For my own games, I've found that the orchestral versions of Led Zeppelin and Pink Floyd work very well as baseline soundtracks. (High action fantasy and dreamy surrealism, respectively.) From there, I tend to go with ambient music like Scorn or C17H19NO3 for horror games, new age like David Arkenstone (fantasy), Dead Can Dance (fantasy horror), or Sheila ...


4

I played in a game where the GM used http://www.freesound.org/ for sound effects related to things like taverns/sewers/fight down the street/etc and it didn't seem to add anything to the game. to be fair, the game was heavily on rails to the point where we once found a way to & decided to go through a wall to get around a magical forcefield thing in a ...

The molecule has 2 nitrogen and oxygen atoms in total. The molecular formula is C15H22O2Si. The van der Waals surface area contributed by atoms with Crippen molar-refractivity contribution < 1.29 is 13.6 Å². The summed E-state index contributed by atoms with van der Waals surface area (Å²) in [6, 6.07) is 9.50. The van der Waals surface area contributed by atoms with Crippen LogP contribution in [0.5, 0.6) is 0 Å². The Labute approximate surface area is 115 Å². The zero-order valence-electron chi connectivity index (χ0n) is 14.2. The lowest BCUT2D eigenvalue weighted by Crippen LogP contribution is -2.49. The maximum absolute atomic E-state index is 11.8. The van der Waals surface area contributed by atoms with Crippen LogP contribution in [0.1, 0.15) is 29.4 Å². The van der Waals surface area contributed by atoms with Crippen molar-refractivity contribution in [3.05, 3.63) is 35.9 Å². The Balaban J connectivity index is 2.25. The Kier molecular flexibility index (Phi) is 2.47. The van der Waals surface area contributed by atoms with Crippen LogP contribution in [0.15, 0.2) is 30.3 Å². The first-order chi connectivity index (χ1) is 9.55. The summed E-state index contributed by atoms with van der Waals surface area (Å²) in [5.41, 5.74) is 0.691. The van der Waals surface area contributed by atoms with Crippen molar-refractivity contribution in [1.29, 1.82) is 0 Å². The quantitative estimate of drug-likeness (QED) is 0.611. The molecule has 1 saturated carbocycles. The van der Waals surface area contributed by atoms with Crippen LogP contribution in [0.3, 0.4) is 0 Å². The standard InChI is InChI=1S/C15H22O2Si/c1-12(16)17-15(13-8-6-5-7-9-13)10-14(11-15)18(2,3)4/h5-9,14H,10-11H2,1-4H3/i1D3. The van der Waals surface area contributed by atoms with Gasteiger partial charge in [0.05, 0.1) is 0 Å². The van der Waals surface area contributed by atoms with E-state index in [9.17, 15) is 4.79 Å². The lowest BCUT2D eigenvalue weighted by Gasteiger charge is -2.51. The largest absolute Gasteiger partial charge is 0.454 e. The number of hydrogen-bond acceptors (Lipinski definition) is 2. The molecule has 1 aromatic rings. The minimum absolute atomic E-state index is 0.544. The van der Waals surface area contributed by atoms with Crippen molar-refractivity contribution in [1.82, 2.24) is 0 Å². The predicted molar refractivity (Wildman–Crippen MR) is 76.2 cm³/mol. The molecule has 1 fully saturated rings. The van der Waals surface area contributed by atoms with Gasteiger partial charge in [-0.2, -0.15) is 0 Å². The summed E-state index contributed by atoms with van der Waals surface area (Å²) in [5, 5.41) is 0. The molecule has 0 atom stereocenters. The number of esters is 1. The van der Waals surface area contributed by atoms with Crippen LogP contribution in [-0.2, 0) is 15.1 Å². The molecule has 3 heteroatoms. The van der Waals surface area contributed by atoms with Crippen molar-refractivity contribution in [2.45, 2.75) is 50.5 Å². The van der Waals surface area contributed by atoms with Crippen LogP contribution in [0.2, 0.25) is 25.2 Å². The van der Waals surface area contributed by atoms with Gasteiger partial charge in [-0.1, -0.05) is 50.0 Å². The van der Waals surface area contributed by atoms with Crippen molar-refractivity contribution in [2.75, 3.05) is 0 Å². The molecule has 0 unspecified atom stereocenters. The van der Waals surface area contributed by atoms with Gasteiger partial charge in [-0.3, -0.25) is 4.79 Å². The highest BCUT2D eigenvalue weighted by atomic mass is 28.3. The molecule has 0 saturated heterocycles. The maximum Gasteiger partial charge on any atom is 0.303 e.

4

I wrote an application for doing this kind of thing: RPG Ambience. It's an HTML5 app that works in at least the latest versions of Chrome, Firefox, and Internet Explorer. At this point it's intended to be controlled with the keyboard, which is pretty handy and fast if you have a limited selection of sounds. I'm working on a visual playback interface that ...


4

Film scores can be great background or ambience music for role-playing sessions, for the same reasons that they work well in the film, and there are plenty of films with styles and settings that match those games - they don't even have to be good films, as you're interested in the soundtrack rather than the plot! Some film scores that come to mind are ...


4

The two Pipe magic items require the following. You must be proficient with wind instruments to use these pipes Since Wind instruments are not defined as a game term we have to look to what it means in English. I recommend looking at the the following Wikipedia article on Wind Instruments. Along with the Woodwind article due to D&D 5e's focus on ...